THE normal recombination process in Escherichia coli requires a pathway involving a functional recB and recC gene product (henceforth designated the RecBC pathway)1. The recB and recC genes map as closely linked cistrons near thy on the E. coli chromosome map (54 min)2,3. ATP-dependent DNase (recBC DNase) has been identified as the product encoded by these genes4–6. Another gene essential for recombination proficiency, recA1, is located between cysC and pheA (51 min)8. Genetic transformation studies9–12 showed that the most efficiently transformable E. coli strain (genotype: recB− recC− sbcB−) lacks the DNase but retains recombination proficiency because of the sbcB− allele which acts as an indirect suppressor of the recB− recC− mutations13. This strain uses a recombination pathway (designated as the RecF pathway)1 which does not involve the ATP-dependent DNase but consists of products of several recombination genes13. Restoration of the ATP-dependent DNase to this strain by introduction of the recB+ recC+ alleles reduced the transformation frequency by a factor of approximately five9. In vitro studies demonstrated that this DNase degrades linear DNA molecules extensively, while it has no effect on circular DNA4. The adverse effect of the DNase on transformation may therefore be due to destruction of linear donor DNA molecules before they reach the recombination machinery. These results raise the possibility that in normal cells the DNase affects the mode of recombination by selecting or destroying DNA molecules of a particular structure.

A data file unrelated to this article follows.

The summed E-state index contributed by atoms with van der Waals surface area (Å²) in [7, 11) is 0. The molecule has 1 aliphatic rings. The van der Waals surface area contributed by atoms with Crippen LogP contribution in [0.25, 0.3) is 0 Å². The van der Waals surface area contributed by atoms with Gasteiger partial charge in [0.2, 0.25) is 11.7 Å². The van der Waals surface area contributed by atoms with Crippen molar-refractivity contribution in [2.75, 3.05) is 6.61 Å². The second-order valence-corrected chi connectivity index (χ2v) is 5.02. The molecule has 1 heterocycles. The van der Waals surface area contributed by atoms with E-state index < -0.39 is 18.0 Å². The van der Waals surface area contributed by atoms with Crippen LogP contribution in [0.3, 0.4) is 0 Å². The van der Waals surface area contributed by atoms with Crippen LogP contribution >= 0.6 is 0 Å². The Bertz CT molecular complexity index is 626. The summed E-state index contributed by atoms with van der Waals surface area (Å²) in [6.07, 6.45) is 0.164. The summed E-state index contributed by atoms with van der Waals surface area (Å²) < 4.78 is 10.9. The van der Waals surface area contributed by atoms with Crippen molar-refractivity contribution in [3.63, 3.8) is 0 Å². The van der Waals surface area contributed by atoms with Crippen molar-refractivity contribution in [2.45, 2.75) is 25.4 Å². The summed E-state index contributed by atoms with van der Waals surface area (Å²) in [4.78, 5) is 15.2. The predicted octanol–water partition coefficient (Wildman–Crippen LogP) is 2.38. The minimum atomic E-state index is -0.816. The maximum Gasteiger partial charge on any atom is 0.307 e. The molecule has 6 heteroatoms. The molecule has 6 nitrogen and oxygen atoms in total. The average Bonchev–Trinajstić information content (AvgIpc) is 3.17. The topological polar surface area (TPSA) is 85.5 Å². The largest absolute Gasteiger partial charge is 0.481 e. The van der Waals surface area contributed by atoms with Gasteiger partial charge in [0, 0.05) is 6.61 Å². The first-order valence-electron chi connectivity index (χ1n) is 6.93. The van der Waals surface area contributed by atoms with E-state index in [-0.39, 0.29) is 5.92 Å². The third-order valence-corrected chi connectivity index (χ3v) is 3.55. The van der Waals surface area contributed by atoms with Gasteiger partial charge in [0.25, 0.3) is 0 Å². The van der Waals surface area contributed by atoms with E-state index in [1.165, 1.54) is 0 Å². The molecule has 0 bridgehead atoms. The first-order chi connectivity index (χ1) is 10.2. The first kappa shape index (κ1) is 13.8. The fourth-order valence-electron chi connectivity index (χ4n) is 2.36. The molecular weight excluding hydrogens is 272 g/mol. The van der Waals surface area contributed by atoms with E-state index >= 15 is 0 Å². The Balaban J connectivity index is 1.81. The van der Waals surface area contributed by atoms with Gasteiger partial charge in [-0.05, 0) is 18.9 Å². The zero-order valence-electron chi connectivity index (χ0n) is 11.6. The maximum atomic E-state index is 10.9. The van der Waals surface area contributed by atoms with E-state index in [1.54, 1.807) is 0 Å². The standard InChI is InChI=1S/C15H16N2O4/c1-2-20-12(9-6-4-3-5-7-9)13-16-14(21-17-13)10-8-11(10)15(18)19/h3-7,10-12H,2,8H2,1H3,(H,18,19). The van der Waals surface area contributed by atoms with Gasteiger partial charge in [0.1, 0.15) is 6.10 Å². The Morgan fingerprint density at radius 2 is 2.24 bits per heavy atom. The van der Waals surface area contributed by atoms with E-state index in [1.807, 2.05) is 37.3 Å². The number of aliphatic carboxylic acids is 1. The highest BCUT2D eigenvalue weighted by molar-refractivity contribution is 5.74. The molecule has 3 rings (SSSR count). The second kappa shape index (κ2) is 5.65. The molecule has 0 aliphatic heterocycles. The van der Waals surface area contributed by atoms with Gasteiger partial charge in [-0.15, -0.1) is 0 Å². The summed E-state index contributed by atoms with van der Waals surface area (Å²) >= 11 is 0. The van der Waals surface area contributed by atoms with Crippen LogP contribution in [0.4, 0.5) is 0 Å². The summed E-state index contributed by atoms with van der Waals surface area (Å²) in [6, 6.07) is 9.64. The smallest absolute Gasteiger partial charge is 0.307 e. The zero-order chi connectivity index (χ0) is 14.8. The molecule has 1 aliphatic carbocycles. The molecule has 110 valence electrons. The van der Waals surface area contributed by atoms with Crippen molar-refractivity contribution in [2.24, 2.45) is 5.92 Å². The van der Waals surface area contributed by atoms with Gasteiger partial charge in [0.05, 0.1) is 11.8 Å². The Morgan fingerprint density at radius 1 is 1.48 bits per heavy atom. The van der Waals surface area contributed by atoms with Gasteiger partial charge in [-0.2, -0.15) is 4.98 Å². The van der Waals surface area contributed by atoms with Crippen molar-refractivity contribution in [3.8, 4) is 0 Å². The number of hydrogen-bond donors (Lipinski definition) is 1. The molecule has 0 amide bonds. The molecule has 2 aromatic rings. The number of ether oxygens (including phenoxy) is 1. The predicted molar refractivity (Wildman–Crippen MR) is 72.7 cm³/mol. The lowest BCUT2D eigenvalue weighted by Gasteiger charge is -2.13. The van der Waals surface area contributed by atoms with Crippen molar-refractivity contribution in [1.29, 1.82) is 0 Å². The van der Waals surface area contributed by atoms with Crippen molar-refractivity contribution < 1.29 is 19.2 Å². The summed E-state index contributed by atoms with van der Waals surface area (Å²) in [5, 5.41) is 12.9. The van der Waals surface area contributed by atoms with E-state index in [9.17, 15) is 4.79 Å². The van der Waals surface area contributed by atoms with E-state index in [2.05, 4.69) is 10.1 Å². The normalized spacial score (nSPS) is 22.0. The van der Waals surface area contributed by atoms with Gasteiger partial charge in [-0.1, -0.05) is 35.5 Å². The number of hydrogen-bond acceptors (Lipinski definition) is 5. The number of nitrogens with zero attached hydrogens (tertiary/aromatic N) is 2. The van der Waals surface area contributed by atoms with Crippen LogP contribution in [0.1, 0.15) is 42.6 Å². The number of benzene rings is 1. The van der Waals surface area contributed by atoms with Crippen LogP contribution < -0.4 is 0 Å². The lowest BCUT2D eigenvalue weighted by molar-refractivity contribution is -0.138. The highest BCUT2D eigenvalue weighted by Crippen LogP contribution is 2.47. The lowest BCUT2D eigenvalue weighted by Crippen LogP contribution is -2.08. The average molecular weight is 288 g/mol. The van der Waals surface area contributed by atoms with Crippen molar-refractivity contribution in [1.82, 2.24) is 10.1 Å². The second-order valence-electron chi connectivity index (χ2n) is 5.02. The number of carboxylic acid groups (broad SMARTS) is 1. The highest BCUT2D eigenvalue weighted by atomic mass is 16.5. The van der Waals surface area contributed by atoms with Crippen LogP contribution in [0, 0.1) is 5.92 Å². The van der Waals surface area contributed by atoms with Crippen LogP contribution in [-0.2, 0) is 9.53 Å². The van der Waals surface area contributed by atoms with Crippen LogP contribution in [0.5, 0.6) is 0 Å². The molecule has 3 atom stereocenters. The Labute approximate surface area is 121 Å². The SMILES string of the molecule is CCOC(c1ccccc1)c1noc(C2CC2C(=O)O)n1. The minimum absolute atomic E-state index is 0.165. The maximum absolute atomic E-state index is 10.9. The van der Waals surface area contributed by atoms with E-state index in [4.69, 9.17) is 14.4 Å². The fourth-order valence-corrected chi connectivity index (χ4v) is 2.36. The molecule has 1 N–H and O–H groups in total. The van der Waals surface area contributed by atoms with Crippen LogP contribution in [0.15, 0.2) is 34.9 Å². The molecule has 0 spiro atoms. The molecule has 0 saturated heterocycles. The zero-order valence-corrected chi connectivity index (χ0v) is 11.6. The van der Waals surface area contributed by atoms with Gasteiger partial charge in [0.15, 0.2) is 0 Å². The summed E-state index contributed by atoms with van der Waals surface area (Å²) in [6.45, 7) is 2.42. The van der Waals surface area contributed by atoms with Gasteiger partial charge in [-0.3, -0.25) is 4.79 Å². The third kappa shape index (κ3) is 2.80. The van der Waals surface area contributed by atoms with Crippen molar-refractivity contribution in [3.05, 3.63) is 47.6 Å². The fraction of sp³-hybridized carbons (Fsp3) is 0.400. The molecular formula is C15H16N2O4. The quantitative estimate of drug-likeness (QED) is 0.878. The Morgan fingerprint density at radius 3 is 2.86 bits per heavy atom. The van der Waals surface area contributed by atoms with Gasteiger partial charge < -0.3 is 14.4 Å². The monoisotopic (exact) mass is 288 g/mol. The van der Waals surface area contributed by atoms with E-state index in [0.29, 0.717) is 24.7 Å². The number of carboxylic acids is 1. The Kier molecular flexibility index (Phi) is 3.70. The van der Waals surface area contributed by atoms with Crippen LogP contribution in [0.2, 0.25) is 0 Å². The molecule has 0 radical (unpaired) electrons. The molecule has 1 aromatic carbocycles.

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BASU, S., OISHI, M. Factor which affects the mode of genetic recombination in E. coli. Nature 253, 138–140 (1975). https://doi.org/10.1038/253138a0